Coloured paper cutouts scattered on a wooden floor

‘Atelier’ (2014). Thomas Demand.

German photographer Thomas Demand has become celebrated for his compelling, sometimes shocking, abstract recreations of the everyday. He talks to Anna Wallace-Thompson about the homogenization of our worlds, finding power in the banal, and Saddam Hussein’s kitchen.
Portrait photograph of a man wearing a white shirt and glasses

Thomas Demand

There’s a particular moment of calm – let’s call it suspended time – when things have settled down while still retaining the memory of the movement that filled them a split second before. Think of the moment when that last dust mote finally settled after drifting down a shaft of light, or the ghostly echoes of the last flutter of a piece of paper as it relaxes into place. Or when you don’t know if the door just slammed shut or is about to burst open. Or sensing the presence of people only through their absence. That’s the moment German photographer Thomas Demand is interested in.

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In fact, at first glance, Demand’s photographs appear simply to be snaps of ordinary places, unremarkable for their sameness, from half-empty supermarket shelves to a bath awaiting its occupant. (This is something that struck him about modern urban spaces, particularly when he first arrived in the US.) Yet, these seemingly humble snaps of everyday situations have earned him a place in the collections of international institutions such as the Guggenheim and MoMA. At auction, his works have sold for more than $100,000 at Christie’s, and he was included in the sale of Mario Testino’s personal collection at Sotheby’s, alongside luminaries such as Wolfgang Tillmans, Richard Prince and Cindy Sherman.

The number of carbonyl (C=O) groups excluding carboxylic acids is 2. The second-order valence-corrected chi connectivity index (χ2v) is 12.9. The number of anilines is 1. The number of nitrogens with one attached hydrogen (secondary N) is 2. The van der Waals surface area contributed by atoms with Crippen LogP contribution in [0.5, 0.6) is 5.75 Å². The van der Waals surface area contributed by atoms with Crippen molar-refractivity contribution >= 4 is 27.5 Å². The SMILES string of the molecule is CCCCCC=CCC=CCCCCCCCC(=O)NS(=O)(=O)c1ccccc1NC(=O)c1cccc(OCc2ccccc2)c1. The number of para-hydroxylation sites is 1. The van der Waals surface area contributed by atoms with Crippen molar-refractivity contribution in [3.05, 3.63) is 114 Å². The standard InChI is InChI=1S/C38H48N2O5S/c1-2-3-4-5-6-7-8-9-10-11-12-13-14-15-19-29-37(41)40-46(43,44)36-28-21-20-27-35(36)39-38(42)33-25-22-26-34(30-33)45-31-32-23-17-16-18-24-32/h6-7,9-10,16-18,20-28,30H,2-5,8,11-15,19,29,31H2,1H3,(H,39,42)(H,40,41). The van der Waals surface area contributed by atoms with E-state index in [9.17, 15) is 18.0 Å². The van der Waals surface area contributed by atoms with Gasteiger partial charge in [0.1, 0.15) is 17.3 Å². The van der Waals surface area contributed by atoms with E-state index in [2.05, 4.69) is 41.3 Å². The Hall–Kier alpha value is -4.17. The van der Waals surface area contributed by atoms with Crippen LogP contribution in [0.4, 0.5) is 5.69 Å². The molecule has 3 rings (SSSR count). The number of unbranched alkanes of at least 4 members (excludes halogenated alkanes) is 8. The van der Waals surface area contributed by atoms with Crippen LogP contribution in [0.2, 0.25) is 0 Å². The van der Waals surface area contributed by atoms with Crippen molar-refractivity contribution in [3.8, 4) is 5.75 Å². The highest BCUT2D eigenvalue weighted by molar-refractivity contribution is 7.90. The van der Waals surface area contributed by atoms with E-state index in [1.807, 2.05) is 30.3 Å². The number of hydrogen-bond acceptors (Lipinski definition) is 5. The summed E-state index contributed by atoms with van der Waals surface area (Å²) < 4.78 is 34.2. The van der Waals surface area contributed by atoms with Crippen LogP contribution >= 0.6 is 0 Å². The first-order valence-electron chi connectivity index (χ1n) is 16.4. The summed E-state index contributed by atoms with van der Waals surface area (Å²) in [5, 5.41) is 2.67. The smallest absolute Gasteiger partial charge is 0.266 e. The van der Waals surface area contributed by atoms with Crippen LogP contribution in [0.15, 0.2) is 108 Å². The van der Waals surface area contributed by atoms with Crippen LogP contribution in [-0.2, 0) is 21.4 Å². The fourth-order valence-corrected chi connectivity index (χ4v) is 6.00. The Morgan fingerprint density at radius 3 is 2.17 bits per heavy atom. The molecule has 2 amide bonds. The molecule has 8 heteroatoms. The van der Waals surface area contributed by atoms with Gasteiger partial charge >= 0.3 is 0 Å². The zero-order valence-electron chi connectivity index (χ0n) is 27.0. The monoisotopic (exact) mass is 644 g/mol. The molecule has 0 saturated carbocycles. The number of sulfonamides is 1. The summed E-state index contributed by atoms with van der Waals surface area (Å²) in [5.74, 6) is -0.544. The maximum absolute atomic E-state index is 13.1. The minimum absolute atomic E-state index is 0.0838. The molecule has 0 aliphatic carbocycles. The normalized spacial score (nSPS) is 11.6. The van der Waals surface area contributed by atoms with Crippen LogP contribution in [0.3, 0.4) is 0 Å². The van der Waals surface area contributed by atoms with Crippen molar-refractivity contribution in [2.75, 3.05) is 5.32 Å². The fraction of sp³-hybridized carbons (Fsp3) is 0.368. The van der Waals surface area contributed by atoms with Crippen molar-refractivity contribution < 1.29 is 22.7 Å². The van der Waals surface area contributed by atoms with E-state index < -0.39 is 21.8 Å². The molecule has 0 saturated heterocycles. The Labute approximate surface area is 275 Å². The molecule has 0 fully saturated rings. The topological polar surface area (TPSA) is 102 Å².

Close up photograph of pale pink blossom against a blue sky

‘Hanami’ (2014). Thomas Demand

So what is it about these seemingly everyday snaps that has everybody so hooked? Well, further examination reveals each portrait to be a meticulously built paper recreation. Yes, paper. Working in often quite large dimensions, Demand reconstructs the most complex real- life scenarios out of the humblest of materials. They are perfect – or rather, perfectly imperfect, for at the heart of Demand’s work is an interest in the world as a filtered rendering – that is, the paradox of examining past moments through the lens of the present – and even then, through a canny reconstruction of that original moment. “Perfection and beauty are very often seen as interchangeable,” says Demand. “However, if something is too perfect, then it becomes sterile.” And so, working from found photographs of banal scenes (be they supermarket aisles, hotel rooms or office interiors), Demand meticulously reconstructs these tableaux out of paper – warts and all. It is these sculptural paper sets – often quite large in scale – that he then photographs, imbuing the finished image with such an uncanny realism that the eye is often fooled into believing it is looking at the ‘real deal’.

Stacks of folders photographed against a red and white background

‘Folders’ (2017)

“What I have been doing over the years is replacing the time frame of the [original] photograph with another time frame, which is no less a point in time,” explains Demand when we speak. “The original scenario in the media photograph may no longer be there to look at – although it may be from an event that is still in our short or long-term memory, depending on when it was taken. What I suppose you can see in my work is a paradox of time standing still that is both my own fragile paper construction (complete with all the little imperfections and details of ‘reality’) as much as it is a memory of the moment captured in the original photograph.” The sense of transience in Demand’s work is further compounded by the fact that he often discards the sculpture itself (and, in fact, originally began photographing them purely for the purposes of documentation).